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Pelog approximated in Western notation.[1] About this sound Play 
Pelog bem.[1] About this sound Play 
Pelog barang.[1] About this sound Play 

Pathet (Javanese spelling; also patet) is an organizing concept in Central Javanese gamelan music. It is a system of tonal hierarchies in which some notes are emphasized more than others. The word means '"to damp, or to restrain from" in Javanese. Pathet is "a limitation on the player's choice of variation, so that while in one pathet a certain note may be prominent, in another it must be avoided, or used only for special effect. Awareness of such limitations, and exploration of variation within them reflects a basic philosophical aim of gamelan music, and indeed all art in central Java, namely, the restraint and refinement of one's own behaviour."[2] Javanese often give poetic explanations of pathet, such as "Pathet is the couch or bed of a melody."[3] In essence, a pathet indicates which notes are stressed in the melody, especially at the end of phrases (seleh), as well as determines which elaborations (cengkok and sekaran) are appropriate. In many cases, however, pieces are seen as in a mixture of pathets, and the reality is often more complicated than the generalizations indicated here, and depend on the particular composition and style.


In Javanese music there are traditionally six pathet, three for each tuning system, pelog and slendro. The systems correspond to each other in emphasized pitches, as in the table given below (given in kepatihan notation), although of course the numbers do not indicate the same frequencies.

Pélog Pathet
Slendro Pathet
in slendro
in pélog
Pélog lima Slendro nem 2 5 1 7
Pélog nem Slendro sanga 5 1 3 7
Pélog barang Slendro manyura 6 2 5 1

(Note: Pelog lima and slendro nem are not musically parallel.) The musical relationship between pathet makes it possible to transpose some pieces from one pathet to the other, as well as to share cengkok at different transpositions. Some of the direct transpositions of balungan: from manyura to sanga by dropping notes one scale degree; from manyura to pelog barang by changing pitch one to seven, and altering 2126 to 2756; from slendro sanga to pelog nem by playing the slendro balungan in pelog.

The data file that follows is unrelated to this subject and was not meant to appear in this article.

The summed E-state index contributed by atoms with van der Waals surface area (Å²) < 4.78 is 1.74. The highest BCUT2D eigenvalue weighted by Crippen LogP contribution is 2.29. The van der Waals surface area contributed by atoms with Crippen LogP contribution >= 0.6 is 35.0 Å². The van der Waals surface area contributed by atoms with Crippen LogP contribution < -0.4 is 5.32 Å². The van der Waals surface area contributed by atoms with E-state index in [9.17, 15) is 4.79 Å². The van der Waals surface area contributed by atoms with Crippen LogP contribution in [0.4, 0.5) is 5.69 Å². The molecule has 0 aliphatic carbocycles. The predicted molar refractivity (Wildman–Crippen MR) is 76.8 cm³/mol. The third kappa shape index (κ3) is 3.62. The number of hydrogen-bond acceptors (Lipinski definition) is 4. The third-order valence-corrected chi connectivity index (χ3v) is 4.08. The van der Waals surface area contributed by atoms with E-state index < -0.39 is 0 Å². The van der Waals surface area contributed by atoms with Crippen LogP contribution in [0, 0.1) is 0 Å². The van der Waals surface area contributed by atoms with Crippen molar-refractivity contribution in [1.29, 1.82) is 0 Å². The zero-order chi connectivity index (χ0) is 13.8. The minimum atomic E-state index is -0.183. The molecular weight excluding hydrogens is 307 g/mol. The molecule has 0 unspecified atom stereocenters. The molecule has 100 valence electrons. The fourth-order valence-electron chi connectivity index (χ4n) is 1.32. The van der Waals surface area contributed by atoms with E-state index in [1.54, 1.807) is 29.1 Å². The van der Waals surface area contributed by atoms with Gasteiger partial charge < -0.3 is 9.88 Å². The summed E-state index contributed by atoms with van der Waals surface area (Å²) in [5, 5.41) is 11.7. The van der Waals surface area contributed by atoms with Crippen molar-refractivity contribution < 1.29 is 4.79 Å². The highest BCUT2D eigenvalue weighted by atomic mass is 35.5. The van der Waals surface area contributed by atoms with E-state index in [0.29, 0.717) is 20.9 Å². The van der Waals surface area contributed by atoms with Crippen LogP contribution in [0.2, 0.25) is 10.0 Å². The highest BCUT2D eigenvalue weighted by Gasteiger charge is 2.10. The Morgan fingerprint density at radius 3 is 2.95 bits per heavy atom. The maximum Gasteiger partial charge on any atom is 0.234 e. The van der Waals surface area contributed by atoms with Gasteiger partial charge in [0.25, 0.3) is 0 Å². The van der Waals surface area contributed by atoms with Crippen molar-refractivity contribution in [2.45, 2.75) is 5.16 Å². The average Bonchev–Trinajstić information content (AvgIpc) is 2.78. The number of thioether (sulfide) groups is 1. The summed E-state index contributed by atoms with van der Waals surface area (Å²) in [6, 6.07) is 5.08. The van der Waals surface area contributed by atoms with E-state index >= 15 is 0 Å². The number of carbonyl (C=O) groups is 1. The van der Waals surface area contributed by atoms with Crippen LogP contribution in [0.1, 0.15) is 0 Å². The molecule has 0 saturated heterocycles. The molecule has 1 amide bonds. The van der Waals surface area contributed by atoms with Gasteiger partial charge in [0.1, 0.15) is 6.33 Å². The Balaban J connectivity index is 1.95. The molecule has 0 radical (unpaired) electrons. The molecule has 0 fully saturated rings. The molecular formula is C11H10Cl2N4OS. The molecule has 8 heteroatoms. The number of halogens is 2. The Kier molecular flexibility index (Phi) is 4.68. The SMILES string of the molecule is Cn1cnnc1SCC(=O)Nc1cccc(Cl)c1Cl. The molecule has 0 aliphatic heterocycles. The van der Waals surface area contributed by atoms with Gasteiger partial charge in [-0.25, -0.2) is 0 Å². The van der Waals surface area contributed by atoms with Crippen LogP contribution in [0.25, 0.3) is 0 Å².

Mantle Hood's writing on pathet, no longer considered authoritative, proposed that in pélog, 4 is a "dissonant" pitch; elaborating instruments such as gendér and gambang often play the adjacent pitches 3 or 5 instead. The "avoided" notes are rare as seleh. The terms "tonic" and "dominant," are used by some sources. The Javanese use the terminology padhang and ulihan, or question and answer, to describe the semantics of a balungan or lagu (melody). Another system of designation proposed by Mantle Hood, was Gong Tone I for the stressed note, Dasar for the strong note, and Gong Tone II for another strong note involved in the cadential system.

Two other terms are sometimes encountered for pélog: pathet bem and pathet manyura. Pathet bem, meaning the pelog pathet that use pitch one as the first degree of the scale 1 2 3 5 6, is used as a general term to indicate pélog pathet nem and lima (especially in Yogya, where that distinction is not traditionally made [?]). Mantle Hood found through an analysis of gendhing in these pathet that they remain distinct in their typical patterns.[4] The other pathet, pélog pathet manyura, also called pélog nyamat, is a direct transfer from slendro manyura into pélog, without the substitution of 7 for 1 as in pathet barang. It occurs in a small collection of gendhing.[5]